Linda Noonan: I don’t think that we would want to see this seen as a requirement. This is basically another tool that schools can access should they choose to serve their kids. And to help get their kids future ready, regardless of what that future will hold. Whether it’s college or not. And what Florida—which is the oldest program, which began in 2007—has found is that students who enrolled in the program have demonstrated higher GPAs, higher graduation rates, higher postsecondary enrollment rates, and students had higher placement rates in employment following high school graduation. And with industry certifications, they surpassed their peers in overall average earnings by the third year they were in the workforce. So, this is not something that is a replacement or an addition. It’s basically really a vehicle for achieving the goals that any high school should have, which is to prepare their students for success, whatever pathway they take after they graduate.
Kevin Fudge: Ok. So in that way, we can kind of look at it like dual enrollment for high school, where a student might take courses in community college and then start college with credits earned through community college while they’re in high school. But what we’re talking about is stackable credits that people can get are industry-certified that will help them in their career.
Linda Noonan: And actually, in some cases you can acquire college credits while earning the credentials.
Kevin Fudge: Wow. OK. You mentioned earlier about stackable credentials and how they can play in the development of a career. Can you elaborate a bit on that? Is that something that exists right now within industries?
Linda Noonan: Credentials are something that a student demonstrates competencies. They show that they have met requirements or expectations to be able to do something. Certifications are basically validation by an outside party. So what we’re talking about is that the student actually demonstrates that they can do what the credential represents. That’s really important to employers. Because they don’t want a worthless piece of paper that somebody awarded to somebody. They want to know that the student had to meet something that was industry-recognized. So by accumulating credentials either while they’re an undergraduate or in high school, or by doing that on a path, they know that the student has the qualifications to succeed in the job. Just even think about a high school student. It’s not the most confident time of most adolescents’ lives. And so the whole way that they can change their mindset about their abilities and their success could really influence their success after they graduate.
Kevin Fudge: So you mentioned pathways. And we also have talked about industry. And I think sometimes maybe the reticence—whether it’s a parent, a student or a policymaker—might be that, when you think of industry you think of like factories and you know manufacturing, hard manual labor. But can you talk a little bit about what we mean right now by industry, how broad that definition is—and then the pathways that some of these states have created?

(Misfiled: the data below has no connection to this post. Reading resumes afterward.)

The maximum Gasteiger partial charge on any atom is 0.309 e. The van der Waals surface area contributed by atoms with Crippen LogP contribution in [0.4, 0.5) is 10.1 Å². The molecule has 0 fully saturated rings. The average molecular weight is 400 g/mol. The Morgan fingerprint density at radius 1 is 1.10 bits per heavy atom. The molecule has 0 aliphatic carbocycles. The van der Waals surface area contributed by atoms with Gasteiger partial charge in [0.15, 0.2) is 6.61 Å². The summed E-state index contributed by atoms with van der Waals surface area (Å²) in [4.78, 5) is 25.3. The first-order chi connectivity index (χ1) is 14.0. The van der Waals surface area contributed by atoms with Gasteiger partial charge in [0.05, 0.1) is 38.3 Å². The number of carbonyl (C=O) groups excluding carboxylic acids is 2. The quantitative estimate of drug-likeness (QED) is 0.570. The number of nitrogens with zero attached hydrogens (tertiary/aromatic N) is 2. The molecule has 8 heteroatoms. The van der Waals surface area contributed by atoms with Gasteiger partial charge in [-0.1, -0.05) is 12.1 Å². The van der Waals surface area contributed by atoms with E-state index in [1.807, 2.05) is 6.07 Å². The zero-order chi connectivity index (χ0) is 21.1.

Linda Noonan: When you talk about industries and you talk about high demand jobs, your information is obsolete before it gets out of your mouth. The world is changing fast and it’s changing fast in Massachusetts. We’re equipping kids to be lifelong learners who can adapt to changes in throughout their lifetime. But right now, Massachusetts has identified four pathways. And that’s been done by a collaboration called the skills cabinet, which represents the secretariat of education, Labor and workforce, community development. And they’re focusing on finance, on health care, on information technology and on manufacturing or advanced manufacturing. And those are the most in-demand, fastest growing industries. If you say, now what do they have in common? All of them are knowledge-based. Advanced Manufacturing requires a great deal of analytical skill and math skills. I heard one manufacturer say that if one person at one piece of equipment has math off by a fraction of a fraction, the whole line shuts down. And it’s not your and my, you know, vision of back in the old days when a manufacturer was dirty, it was hot, there were dangerous equipment.
Linda Noonan: A lot of employees are sitting at a screen. And they’re calibrating and testing with different tools. I think that what we’re saying to kids about the credentials for success is this is good from a lot of different standpoints. It’s worked elsewhere. It’s something where students achieve something tangible that helps them regardless of what path they’re going. It gives schools a way to get their focus and to to really make sure that they are delivering some guidance about what options are.
Kevin Fudge: Anytime you talk about pathways or vocations you sometimes there can be a reference to tracking. And to say oh well, you know, what you’re only targeting those kids to do that type of career or that type of pathway. So when we’re talking about industry-certified credentials and incorporating this into education, how do we prevent students from getting siloed into careers based on socioeconomic status?